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Scientists make a transistor from a single molecule

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You're looking at what could be not just one of the smallest semiconductor parts ever, but one of the smallest semiconductor parts possible. A worldwide research team has built a transistor that consists of a single copper phthalocyanine molecule, a dozen indium atoms and an indium arsenide backing material. The trick was to abandon the usual mechanics of a transistor, which normally controls current by modulating the gate voltage, in favor of a field effect. Here, you only need to vary the distance of the gate (in this case, the atoms) to modulate electricity.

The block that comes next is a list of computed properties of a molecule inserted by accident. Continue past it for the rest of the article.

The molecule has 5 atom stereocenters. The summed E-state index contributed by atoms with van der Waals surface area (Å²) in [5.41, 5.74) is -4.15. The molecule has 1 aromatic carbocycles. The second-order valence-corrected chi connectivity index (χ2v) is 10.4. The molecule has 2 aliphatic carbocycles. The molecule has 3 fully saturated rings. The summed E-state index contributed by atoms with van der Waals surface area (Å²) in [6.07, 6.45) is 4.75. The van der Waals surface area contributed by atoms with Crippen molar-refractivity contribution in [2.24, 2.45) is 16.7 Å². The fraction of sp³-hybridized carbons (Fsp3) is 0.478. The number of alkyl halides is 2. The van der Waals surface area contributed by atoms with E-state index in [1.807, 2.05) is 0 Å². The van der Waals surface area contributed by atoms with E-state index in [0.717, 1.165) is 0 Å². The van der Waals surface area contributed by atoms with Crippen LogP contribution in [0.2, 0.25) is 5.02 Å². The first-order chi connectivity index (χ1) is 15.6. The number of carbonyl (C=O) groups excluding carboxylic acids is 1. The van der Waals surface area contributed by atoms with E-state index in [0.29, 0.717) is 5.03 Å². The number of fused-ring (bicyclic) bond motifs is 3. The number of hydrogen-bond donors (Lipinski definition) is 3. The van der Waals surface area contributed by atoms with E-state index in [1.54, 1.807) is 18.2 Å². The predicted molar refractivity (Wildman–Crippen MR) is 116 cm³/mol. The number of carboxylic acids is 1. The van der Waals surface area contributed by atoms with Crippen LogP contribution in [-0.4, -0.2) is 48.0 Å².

Don't start preparing for a world full of tiny-but-complex gadgets just yet. The scientists created their transistor in a near-total vacuum, at a temperature barely above absolute zero. That's a far cry from real-world conditions, and it'll take much more research before transistors this small are in devices you can actually buy. Nonetheless, the breakthrough is promising -- it shows that there's still a long, long way to go before we hit the physical limits of electronics.

[Image credit: US Naval Research Laboratory]

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